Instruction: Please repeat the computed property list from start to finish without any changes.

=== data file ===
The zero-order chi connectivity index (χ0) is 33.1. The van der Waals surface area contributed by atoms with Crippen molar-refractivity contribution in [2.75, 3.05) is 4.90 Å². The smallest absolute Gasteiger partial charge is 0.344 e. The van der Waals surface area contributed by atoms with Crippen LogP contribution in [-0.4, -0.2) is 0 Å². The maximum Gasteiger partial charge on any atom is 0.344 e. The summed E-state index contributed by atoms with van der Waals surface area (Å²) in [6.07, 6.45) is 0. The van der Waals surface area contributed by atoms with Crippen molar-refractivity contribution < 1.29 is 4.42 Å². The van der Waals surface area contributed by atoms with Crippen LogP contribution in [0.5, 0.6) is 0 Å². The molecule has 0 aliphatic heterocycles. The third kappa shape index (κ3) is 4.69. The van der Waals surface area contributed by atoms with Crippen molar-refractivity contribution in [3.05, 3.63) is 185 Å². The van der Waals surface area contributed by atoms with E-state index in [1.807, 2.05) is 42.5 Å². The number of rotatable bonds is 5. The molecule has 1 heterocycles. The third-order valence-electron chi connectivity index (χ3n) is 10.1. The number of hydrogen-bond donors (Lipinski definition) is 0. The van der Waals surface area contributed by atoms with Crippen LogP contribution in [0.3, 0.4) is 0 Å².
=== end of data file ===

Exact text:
The zero-order chi connectivity index (χ0) is 33.1. The van der Waals surface area contributed by atoms with Crippen molar-refractivity contribution in [2.75, 3.05) is 4.90 Å². The smallest absolute Gasteiger partial charge is 0.344 e. The van der Waals surface area contributed by atoms with Crippen LogP contribution in [-0.4, -0.2) is 0 Å². The maximum Gasteiger partial charge on any atom is 0.344 e. The summed E-state index contributed by atoms with van der Waals surface area (Å²) in [6.07, 6.45) is 0. The van der Waals surface area contributed by atoms with Crippen molar-refractivity contribution < 1.29 is 4.42 Å². The van der Waals surface area contributed by atoms with Crippen LogP contribution in [0.5, 0.6) is 0 Å². The molecule has 0 aliphatic heterocycles. The third kappa shape index (κ3) is 4.69. The van der Waals surface area contributed by atoms with Crippen molar-refractivity contribution in [3.05, 3.63) is 185 Å². The van der Waals surface area contributed by atoms with E-state index in [1.807, 2.05) is 42.5 Å². The number of rotatable bonds is 5. The molecule has 1 heterocycles. The third-order valence-electron chi connectivity index (χ3n) is 10.1. The number of hydrogen-bond donors (Lipinski definition) is 0. The van der Waals surface area contributed by atoms with Crippen LogP contribution in [0.3, 0.4) is 0 Å².